- Torah also teaches not to wrong or oppress the stranger. (Again, see this week’s Torah portion.) Forcing someone to carry a pregnancy is a profound wrong.
- No one should be able to impose their theology on anyone else’s body.
Granted, NPR reports that more than half of Republicans nationwide believe that this should be a Christian nation. I’m not thrilled that a majority of one of our major political parties would prefer that our nation be a theocracy. But this is where we are.
Massachusetts feels fairly safe. Our rights are protected by our state laws… unless the federal government enacts a nationwide ban on reproductive healthcare. (Which the religious right hopes to do.) But even if we feel safe here and now, Torah instructs us to concern ourselves with the needs of the widow and the orphan and the stranger — in Torah’s paradigm, the people with the least cultural capital and the least power.
In our day, that could mean asylum-seekers, refugees, people who are trans or gender-non-conforming. Black and indigenous people of color. People living in poverty. People living in prison. People living in forced-birth states, who don’t have the means to take time off to travel to another state where their right to their own body is still intact. (Also the Christian right may be trying to make that illegal too.)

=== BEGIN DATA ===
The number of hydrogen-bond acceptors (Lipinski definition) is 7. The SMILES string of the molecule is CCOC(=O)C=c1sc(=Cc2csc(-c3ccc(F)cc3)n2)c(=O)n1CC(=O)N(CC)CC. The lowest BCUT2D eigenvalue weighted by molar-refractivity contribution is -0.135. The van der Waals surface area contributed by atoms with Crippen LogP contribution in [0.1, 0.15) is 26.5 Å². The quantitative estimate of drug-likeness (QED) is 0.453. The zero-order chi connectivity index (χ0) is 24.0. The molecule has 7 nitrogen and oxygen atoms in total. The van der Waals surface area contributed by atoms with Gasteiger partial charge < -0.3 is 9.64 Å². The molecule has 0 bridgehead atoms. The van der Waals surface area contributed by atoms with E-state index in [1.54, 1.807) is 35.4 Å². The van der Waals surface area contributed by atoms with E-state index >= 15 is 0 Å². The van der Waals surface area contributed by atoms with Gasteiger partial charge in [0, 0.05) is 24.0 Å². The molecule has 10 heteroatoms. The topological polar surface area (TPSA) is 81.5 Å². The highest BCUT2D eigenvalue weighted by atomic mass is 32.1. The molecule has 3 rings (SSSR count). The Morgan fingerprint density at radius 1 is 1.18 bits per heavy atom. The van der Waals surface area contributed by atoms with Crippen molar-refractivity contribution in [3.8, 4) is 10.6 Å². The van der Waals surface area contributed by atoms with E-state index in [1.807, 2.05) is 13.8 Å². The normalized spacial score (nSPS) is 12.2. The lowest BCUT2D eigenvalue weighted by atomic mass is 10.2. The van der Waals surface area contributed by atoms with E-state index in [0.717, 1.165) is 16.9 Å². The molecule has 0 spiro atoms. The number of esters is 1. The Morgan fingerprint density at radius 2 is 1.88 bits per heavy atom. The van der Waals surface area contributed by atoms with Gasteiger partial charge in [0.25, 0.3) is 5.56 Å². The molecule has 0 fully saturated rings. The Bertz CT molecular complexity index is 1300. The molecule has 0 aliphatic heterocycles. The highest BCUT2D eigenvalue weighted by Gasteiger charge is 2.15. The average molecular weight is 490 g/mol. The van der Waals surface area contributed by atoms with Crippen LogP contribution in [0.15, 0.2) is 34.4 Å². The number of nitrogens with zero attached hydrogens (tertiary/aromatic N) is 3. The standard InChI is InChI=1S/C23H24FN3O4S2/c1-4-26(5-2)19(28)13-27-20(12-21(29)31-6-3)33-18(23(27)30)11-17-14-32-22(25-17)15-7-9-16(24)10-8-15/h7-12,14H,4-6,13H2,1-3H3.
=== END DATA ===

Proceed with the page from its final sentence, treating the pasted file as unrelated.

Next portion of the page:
Right after SCOTUS gutted Roe, I saw a lot of people posting on Facebook that if anyone needed to “vacation” in Massachusetts, they would open their homes. “Come on up, stay with me, I’ll drive you to… wherever you need to go …and offer you a hot water bottle and some tea afterwards.” Come “vacation” in a free state! Wink, wink.
It was a clear expression of care. And, I think, of rage at the Supreme Court and at our own impotence. It was also basically useless. What are the odds that someone in a forced-birth state would ever see (or trust) a FB post from someone they didn’t know?
You’ve all heard me quote Mariame Kaba’s wisdom that “hope is a discipline.” She also reminds us not to reinvent the wheel when it comes to working toward justice. Better to channel our energy and resources toward people who are already doing the work.
So maybe instead of offering a guest room on Facebook, we can donate to the National Council of Jewish Women, who maintain a Jewish Fund for Abortion Access. Or: support the American Civil Liberties Union, which is challenging abortion restrictions in courthouses and state legislatures across the country.